Such a project was to take place in various spheres and in various forms, most obviously in schools: primary and secondary schools as well as night schools for adults and working children. Among the most successful educational projects of the early twentieth century were the modern school system established by the Spanish anarchist Francisco Ferrer and Leo Tolstoi's school. Both became models for schools established in New York, Cuba, and elsewhere. Both educational projects were known and admired among radicals in the Eastern Mediterranean. Nonetheless, as I mentioned earlier, the unique power of anarchists lay in their appropriation of other institutions and other spaces for educational purposes: the stage, the press, public lectures, and popular universities. In an era characterized by an explosion of public and especially popular spaces and growing notions of publicity, anarchists used all kinds of old and new public spaces for didactic purposes. In Spain they established an informal education system using sites such as taverns, reading clubs, mutual aid societies, and especially radical newspapers such as La Revista Blanca (which was often read aloud), through which they made the education of the working class their priority. In Cuba they used the theater, merging anarchist with gender issues, and targeted women. Anarchists launched similar educational projects throughout the world. They believed in the need to first liberate the individual in order to liberate society. Like many other radicals and reformists, anarchists viewed society as an organism whose health was contingent on the health of every unit within society; for them education was the quintessential way of improving individuals for the well-being of society.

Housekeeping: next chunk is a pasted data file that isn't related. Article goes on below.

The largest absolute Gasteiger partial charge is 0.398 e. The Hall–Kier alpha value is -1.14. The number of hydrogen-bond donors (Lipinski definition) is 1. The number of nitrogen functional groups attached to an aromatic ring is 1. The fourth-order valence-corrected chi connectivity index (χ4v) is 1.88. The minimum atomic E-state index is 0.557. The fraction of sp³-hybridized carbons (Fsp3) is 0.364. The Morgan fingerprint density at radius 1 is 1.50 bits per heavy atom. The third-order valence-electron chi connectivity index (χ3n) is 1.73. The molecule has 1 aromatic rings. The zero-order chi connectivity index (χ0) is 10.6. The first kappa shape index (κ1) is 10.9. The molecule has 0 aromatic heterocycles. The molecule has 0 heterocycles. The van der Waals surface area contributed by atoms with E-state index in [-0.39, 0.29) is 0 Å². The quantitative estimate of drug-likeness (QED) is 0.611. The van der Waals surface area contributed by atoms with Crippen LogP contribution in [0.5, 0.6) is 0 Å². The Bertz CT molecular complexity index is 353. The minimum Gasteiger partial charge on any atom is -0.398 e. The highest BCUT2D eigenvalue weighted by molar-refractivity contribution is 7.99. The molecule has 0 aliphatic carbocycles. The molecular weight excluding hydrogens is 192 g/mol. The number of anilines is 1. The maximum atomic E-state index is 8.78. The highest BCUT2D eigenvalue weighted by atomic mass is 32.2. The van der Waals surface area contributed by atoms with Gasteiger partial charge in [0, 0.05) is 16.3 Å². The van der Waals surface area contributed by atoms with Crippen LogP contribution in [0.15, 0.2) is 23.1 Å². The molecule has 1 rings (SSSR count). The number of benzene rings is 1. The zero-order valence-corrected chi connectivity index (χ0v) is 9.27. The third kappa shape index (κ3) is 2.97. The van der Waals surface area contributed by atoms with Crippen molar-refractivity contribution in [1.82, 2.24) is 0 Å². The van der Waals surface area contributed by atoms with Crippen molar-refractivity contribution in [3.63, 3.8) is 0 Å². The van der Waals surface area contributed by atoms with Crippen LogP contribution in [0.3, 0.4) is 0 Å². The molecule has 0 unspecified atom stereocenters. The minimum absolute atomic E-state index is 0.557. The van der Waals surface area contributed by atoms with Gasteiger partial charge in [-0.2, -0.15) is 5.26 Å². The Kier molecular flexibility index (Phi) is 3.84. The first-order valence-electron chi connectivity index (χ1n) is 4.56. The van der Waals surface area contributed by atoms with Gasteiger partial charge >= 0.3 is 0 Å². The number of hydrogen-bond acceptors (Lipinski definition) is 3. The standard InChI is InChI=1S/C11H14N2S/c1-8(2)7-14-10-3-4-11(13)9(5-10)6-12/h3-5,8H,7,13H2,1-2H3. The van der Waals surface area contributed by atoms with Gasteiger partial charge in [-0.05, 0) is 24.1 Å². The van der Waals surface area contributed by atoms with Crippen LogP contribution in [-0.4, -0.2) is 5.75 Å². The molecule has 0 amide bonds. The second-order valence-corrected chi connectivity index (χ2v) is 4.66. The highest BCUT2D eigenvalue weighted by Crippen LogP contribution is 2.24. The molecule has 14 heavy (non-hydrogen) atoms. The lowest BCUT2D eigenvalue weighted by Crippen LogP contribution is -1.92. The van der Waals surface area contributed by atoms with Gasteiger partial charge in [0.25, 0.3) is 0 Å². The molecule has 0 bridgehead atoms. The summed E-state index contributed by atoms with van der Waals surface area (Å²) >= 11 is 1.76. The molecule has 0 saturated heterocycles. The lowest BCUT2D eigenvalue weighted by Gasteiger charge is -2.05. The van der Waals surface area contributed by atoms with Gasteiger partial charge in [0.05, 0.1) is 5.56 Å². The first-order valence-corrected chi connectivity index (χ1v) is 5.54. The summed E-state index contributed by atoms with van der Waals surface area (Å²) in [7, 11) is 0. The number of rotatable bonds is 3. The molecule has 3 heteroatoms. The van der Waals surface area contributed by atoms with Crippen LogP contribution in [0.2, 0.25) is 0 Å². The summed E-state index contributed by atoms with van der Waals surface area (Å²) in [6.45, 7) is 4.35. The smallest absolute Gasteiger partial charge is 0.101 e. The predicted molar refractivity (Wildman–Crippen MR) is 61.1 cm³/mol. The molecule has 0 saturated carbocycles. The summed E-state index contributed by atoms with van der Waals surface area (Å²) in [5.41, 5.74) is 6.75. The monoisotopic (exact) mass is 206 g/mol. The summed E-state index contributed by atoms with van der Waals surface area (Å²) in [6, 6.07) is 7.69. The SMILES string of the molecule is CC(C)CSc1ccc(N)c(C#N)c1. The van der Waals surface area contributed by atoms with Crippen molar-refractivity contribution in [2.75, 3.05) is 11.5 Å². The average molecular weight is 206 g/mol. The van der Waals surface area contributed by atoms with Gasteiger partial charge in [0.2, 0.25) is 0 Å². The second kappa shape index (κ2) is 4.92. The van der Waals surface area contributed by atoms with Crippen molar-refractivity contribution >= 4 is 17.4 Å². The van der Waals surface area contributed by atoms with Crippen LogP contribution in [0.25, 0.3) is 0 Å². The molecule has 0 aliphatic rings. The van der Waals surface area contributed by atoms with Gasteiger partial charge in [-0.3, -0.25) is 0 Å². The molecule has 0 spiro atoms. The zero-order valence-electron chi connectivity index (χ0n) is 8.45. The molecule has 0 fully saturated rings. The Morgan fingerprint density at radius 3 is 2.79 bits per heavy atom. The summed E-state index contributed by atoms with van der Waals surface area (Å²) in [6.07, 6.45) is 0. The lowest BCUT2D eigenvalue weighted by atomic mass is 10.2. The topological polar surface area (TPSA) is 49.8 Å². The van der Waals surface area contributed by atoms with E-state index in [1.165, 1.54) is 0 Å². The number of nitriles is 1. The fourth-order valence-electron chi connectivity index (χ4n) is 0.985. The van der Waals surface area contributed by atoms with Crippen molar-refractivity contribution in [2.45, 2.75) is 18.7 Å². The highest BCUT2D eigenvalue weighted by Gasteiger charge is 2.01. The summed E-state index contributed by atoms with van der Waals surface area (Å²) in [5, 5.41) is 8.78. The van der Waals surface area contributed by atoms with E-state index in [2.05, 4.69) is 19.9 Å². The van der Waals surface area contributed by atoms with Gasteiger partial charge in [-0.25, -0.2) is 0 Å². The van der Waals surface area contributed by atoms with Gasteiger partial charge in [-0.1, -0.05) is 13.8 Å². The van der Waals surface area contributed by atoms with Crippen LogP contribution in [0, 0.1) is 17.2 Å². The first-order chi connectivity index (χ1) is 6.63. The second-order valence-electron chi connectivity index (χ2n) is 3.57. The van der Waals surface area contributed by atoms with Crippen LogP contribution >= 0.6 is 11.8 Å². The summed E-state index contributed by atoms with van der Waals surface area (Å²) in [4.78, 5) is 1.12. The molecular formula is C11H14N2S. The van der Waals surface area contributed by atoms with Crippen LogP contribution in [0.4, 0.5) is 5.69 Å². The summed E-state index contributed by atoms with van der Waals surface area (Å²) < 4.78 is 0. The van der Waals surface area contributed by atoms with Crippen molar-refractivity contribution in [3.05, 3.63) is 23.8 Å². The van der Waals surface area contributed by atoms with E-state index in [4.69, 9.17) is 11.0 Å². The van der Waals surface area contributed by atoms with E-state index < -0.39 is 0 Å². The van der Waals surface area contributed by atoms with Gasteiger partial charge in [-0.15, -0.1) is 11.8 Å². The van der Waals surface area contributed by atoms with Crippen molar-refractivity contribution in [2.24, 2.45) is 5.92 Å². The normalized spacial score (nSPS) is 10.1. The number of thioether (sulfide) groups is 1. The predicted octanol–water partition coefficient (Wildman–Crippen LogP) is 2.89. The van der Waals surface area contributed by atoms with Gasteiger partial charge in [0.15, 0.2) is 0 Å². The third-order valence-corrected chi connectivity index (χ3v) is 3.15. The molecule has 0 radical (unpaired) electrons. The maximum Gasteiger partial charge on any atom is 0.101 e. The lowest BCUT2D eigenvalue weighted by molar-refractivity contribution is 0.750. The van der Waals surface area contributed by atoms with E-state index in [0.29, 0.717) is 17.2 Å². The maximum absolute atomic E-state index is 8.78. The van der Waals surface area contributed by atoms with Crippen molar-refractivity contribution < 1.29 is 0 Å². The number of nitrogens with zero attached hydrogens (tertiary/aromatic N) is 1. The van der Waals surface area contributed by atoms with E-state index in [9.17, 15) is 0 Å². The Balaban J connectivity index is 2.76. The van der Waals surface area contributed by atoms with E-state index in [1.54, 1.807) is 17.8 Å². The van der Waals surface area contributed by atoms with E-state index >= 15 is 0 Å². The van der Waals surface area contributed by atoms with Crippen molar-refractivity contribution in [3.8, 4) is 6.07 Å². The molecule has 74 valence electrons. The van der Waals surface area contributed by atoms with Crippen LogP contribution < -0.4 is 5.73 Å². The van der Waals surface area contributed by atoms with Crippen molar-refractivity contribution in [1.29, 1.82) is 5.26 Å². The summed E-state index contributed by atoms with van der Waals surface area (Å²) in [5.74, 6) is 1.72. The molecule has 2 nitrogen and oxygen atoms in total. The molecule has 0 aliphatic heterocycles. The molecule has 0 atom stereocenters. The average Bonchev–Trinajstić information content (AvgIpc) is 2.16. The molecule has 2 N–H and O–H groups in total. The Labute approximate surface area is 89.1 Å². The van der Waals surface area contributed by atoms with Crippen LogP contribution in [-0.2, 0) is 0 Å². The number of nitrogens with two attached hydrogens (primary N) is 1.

Mutual Aid and Mutual Improvement Societies